Ethical Hacking: It's a Thing, Hedge Funds
At Eze Castle Integration we see thousands of due diligence questions about hedge fund technology and operations each year. The questions around security are getting more specific with investors wanting details about each layer of a firm’s security stack.
A new question we’ve seen pop up one or twice centers around whether a firm’s online systems have undergone an ethical hack. So what is ethical hacking and how is it different from penetration testing?
Going back to our trusty security dictionary, SearchSecurity defines ethical hacker (aka white hat hacker) as a “computer and networking expert who systematically attempts to penetrate a computer system or network on behalf of its owners for the purpose of finding security vulnerabilities that a malicious hacker (aka black hat hacker) could potentially exploit.”
The increased focus on all things cybersecurity related – cyber-attacks, cyber warfare and cyber terror – has even led to the creation of a Certified Ethical Hacker (CEH) designation, which hacking pros can earn by completing online courses offered by the EC-Council.
What’s the difference between a Penetration Test and Ethical Hack?
In most cases, ethical hacks are comparable to penetration tests in that an individual or company is hired to simulate a malicious attack against online systems to identify vulnerabilities. With potential security holes identified, hedge fund firms can remediate to help ensure their environments are solid and data is protected.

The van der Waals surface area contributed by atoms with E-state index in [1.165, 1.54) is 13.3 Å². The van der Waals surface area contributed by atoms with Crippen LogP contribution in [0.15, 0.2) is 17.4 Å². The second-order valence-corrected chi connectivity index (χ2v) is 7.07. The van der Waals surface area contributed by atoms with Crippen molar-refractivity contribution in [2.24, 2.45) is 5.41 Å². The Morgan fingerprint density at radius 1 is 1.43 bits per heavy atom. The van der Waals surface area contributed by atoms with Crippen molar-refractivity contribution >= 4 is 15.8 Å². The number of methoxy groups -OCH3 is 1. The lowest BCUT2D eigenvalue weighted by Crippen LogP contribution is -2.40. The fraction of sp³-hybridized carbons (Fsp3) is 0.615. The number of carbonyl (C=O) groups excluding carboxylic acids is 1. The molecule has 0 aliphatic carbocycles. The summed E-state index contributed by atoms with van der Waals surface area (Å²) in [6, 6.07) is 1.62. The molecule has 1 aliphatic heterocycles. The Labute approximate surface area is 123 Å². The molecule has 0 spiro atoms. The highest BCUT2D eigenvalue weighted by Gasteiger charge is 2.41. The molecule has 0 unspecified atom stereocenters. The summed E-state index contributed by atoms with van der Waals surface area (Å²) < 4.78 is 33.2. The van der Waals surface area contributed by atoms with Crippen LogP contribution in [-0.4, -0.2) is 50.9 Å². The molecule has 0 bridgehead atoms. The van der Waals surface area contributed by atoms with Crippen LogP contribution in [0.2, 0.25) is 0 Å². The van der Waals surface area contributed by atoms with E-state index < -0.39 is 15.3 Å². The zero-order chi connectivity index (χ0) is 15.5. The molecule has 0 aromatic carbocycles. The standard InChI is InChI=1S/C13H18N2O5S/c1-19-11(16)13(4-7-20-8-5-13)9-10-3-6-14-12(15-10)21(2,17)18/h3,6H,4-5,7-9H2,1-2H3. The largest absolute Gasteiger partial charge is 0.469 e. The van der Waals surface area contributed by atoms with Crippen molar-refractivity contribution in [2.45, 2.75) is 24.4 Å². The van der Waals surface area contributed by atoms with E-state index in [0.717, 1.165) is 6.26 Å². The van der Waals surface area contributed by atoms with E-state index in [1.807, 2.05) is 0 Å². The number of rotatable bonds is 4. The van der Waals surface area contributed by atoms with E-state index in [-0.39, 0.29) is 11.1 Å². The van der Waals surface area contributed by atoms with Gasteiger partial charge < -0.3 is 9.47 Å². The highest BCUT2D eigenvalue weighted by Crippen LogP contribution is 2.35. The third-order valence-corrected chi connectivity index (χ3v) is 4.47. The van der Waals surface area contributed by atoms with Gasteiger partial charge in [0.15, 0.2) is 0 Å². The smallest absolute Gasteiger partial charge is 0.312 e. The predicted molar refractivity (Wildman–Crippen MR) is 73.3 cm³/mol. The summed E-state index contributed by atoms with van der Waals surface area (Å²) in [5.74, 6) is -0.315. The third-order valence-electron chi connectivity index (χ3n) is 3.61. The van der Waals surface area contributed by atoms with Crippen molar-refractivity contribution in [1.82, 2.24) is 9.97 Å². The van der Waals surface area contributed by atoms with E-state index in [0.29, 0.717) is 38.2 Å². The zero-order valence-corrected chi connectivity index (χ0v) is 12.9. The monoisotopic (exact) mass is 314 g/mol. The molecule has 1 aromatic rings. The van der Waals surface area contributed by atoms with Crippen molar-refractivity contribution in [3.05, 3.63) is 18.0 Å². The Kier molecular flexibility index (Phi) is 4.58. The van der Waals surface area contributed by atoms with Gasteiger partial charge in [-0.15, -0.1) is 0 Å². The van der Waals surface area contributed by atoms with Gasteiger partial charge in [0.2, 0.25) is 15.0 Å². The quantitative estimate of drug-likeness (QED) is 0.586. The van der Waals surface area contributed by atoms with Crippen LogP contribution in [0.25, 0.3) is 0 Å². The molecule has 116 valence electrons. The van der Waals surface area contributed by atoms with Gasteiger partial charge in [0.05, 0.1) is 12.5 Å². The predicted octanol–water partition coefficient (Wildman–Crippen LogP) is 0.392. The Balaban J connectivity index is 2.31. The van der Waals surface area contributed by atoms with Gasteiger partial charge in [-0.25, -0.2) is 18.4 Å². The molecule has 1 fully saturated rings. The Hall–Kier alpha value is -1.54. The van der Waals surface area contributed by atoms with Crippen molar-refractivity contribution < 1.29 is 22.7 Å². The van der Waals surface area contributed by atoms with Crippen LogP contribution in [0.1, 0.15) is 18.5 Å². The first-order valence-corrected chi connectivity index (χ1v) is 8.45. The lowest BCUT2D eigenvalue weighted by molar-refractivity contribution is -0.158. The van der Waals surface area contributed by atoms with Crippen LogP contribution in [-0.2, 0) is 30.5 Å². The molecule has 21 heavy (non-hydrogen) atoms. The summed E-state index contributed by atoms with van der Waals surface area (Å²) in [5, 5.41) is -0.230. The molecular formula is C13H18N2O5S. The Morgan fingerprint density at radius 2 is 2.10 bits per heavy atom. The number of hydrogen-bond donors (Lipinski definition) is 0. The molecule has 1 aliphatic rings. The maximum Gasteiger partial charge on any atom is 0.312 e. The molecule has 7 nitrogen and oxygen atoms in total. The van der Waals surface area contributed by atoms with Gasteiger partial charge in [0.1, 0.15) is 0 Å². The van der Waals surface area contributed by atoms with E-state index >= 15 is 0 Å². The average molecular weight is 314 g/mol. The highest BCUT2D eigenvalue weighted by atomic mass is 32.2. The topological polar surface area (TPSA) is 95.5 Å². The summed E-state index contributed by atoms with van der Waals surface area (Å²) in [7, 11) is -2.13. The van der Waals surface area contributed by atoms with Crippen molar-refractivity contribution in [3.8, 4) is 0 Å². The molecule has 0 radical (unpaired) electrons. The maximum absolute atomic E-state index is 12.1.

It is worth noting that when engaging in an ethical hack, you should understand how the white hat hacker stays current on exploits. According to McAfee’s CSO, many white hat hackers “use personas when gathering the latest exploits so that their real identity is not readily apparent to the underground. [Even with white hat hackers, firms are] touching part of the shady underworld of hacking.”
Penetration testing methodologies are becoming clearer. Just last week the PCI Securities Standards Council released a new Penetration Testing Guide “to help organizations establish a strong methodology for regularly testing security controls and processes to protect the cardholder data environment.” While focused on the credit card industry, guides such as this move the overall financial services industry closer to standards.
In investor due diligence questionnaires we’re seeing about hedge fund technology, the question of penetration testing is more common than ethical hacking at this point. However, at the heart of either question is how a hedge fund is securing its data and applications. Layers of security are essential – from the cloud to the user desktop.
What to know what else investors are asking about hedge fund technology and security? Read our 51 Common Due Diligence Questions.